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ter of Christ was not confined to man of piety, and the christian the sacred desk. The spirit of minister. that gospel, which he publicly

In the affairs of the present preached, followed him into pri. life, Mr. Gilman interested bim. vate life, and had a commanding self but little. He gave himself influence in every situation. He wholly to the work of the min. was truly an example to his flock istry, and his profiting, in read. in conversation, as well as in doc. ing, meditation, and prayer, was trine. In the house of affliction very apparent. The riches and and mourning, he was a welcome splendor of the world, with him guest ; and it was his object in found but feeble attractions. He such seasons, to awaken the was blessed with one of the best minds of the careless, and to of wives, whose prudence, econsooth the pious with the conso- omy, and gracious endowments, lations of religion. As a hus. rendered her a help mete for him. band, parent, neighbor, and She was a woman of superior friend, Mr. Gilman deserves the attainments, who was admirably highest commendation. Affec. calculated to conciliate the love tionate, tender, and faithful, he and esteem of all her acquaint. acquitted himself in those rela.

She was that virtuous tions as a christian of superior woman whose price is far above attainments. His mansion was rubies. The heart of her hus. the residence of love, and the band safely trusted in her. Her most endearing sensibilities. He children arise up, and call her undoubtedly had his imperfec. blessed. Well knowing that tions, as do all good men; but by the reputation, and usefulness divine grace he was enabled to of her husband, depended very keep a conscience void of of. much upon his freedom from fence towards God and towards worldly cares, she willingly took men. To his friends, and espe. upon herself the burden of do. cially christian ministers, his mestic duties. In his union with house was the abode of hospi. such virtue and accomplishments, tality. To the poor and needy Mr. Gilman's cup of family bleshis liberal hand was extended sings seemed to be full. But in for their relief. His kindness the height of the greatest conju. and benevolence were manifest. gal felicity, it pleased a holy and ed, not only, io acts of charity sovereigo God to remove the de. to their bodies, but in recom. sire of his eyes by a stroke. mending religion to them, by Soon after the birth of her young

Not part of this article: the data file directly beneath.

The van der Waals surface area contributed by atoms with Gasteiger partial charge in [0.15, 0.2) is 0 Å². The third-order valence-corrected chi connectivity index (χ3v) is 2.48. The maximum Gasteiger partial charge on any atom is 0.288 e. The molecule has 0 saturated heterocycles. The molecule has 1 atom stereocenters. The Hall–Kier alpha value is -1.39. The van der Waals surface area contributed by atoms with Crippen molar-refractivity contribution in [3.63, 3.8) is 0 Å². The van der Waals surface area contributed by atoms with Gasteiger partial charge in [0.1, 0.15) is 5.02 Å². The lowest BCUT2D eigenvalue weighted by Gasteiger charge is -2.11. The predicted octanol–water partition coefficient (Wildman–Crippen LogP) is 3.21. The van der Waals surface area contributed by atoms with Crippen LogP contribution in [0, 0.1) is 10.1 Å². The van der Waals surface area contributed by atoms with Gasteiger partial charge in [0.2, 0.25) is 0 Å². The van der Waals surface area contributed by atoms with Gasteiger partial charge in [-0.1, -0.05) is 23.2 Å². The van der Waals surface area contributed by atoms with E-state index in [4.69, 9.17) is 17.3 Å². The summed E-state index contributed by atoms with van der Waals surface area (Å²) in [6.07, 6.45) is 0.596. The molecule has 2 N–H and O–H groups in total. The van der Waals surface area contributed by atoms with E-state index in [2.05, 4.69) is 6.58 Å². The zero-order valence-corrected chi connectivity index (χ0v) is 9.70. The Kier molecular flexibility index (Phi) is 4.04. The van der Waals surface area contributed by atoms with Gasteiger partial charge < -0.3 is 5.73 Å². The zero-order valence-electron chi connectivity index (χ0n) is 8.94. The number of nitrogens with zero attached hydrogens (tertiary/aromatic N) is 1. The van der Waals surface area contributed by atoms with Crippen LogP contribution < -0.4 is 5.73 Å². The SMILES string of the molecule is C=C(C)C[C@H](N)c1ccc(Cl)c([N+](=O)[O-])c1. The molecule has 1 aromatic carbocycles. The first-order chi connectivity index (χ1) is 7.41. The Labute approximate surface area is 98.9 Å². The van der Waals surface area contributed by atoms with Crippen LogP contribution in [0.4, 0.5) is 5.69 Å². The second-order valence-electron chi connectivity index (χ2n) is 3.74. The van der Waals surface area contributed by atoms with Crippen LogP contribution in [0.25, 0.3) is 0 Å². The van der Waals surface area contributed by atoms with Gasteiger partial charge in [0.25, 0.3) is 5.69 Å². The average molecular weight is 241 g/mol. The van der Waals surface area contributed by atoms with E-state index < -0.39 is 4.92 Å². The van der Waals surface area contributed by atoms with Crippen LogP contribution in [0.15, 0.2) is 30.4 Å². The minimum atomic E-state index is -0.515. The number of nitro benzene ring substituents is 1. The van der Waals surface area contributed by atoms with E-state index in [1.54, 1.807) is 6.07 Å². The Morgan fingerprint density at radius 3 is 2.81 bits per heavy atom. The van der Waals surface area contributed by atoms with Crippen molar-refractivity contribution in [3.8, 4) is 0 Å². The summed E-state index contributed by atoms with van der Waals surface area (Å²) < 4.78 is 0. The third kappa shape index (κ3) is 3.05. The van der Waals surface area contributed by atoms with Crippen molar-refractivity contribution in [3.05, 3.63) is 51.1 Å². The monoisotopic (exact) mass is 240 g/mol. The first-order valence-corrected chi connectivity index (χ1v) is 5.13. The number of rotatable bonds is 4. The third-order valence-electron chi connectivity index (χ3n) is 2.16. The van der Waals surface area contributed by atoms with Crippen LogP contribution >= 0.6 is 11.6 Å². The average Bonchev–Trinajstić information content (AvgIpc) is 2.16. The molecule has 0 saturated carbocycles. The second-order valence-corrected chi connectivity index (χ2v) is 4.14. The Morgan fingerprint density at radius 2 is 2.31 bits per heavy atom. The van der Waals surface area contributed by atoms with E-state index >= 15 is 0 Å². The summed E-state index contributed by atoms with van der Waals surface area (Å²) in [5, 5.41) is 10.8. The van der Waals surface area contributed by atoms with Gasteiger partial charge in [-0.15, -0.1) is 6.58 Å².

, precept and example, as the one est child, she was, it is believed, thing needful. To strangers his associated with the spirits of just first appearance indicated reserv. men made perfect. In this sea. edness; but acquaintance cón. son of deep amiction, Mr. Gil. vinced them that he was an open man manifested the faith and re. and agreeable companion. On signation of a saint. At the subjects of science and politics, tomb of his departed friend, he he could converse with the great. spoke with that calmness and est propriety ; but religion was composure, which indicated a his chosen and most constant mind remarkably resigned to the theme. In this he shone as the dispensations of heaven. This